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How would you test the following series for convergence?

$$\sum_{n=2}^{\infty}\frac{1}{n(ln(n))^p(ln(ln(n)))^q}$$ where p>1 and q>1?

I tried using integral test by setting $$u=ln(ln(n))$$ and $$du=\frac{1}{n(ln(n))}$$ but because of the p and q values I don't believe this test is possible. I was also thinking along the lines of Comparison Test but was not sure what to compare it to?

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    $\begingroup$ Compare with $\frac{1}{n(\log n)^p}$ which can be shown to converge via integral test; $$\int\frac{dx}{x}\frac{1}{(\log x)^p}=\int \frac{du}{u^p}.$$ $\endgroup$ – blue Apr 24 '14 at 21:29
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$\sum_{n=2}^{\infty}\frac{1}{n(ln(n))^p(ln(ln(n)))^q} < \sum_{n=2}^{\infty}\frac{1}{(ln(n))^p}$, converges for $p>1$, by cauchy-condensation test !

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Use what you know -- you determined convergence in the case when p=1. Now consider a direct comparison to the original series -- certainly for n sufficiently large, the original series is strictly less than the one where p=1.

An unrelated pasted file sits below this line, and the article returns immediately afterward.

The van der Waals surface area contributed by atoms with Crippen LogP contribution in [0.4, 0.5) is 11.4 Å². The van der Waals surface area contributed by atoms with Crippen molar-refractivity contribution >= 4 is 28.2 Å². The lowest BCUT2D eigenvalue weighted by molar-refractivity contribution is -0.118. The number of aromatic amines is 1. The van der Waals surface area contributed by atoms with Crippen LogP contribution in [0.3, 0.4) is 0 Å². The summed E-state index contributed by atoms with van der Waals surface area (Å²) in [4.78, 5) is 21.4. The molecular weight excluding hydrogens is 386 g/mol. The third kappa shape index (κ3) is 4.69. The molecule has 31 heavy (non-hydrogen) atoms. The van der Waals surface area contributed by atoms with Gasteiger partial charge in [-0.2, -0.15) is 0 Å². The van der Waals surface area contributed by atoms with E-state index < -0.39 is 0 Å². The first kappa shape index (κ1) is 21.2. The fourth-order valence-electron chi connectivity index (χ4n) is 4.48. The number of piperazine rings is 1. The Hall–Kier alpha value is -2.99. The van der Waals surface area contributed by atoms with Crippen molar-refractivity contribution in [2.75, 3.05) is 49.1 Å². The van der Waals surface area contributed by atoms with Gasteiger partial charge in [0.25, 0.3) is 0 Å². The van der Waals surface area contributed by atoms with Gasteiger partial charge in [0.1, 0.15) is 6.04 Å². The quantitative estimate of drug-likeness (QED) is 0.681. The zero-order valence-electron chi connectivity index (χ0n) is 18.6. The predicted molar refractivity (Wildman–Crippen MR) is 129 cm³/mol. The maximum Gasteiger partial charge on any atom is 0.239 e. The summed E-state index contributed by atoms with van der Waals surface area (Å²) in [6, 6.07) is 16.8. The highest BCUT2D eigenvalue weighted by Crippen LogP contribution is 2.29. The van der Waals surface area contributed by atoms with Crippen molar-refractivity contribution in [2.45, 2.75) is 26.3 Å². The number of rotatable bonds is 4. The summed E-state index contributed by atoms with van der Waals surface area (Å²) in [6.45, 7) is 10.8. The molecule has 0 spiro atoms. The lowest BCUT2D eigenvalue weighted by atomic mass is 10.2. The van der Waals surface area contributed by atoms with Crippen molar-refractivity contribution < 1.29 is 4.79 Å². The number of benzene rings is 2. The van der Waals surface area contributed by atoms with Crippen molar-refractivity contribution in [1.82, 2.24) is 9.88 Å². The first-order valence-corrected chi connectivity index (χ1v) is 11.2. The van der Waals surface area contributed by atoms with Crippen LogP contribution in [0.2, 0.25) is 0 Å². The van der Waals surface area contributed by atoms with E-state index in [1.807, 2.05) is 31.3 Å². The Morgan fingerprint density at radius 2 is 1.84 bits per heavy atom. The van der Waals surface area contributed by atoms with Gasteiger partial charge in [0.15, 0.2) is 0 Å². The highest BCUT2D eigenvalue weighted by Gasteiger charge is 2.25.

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  • $\begingroup$ I think you're on the right track here, but a successful comparison requires using $q > 1$, something you probably know but omitted to mention. $\endgroup$ – hardmath Feb 22 '14 at 20:29
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You can also apply the Cauchy condensation test once or twice. If $p=1$, then $q>1$ is necessary for convergence, if $p>1$, the value of $q$ is not that important.

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Hint: Forget about the $\ln\ln$, in the long run it only makes things smaller. Then use the Integral Test. We don't even really need $q\gt 1$.

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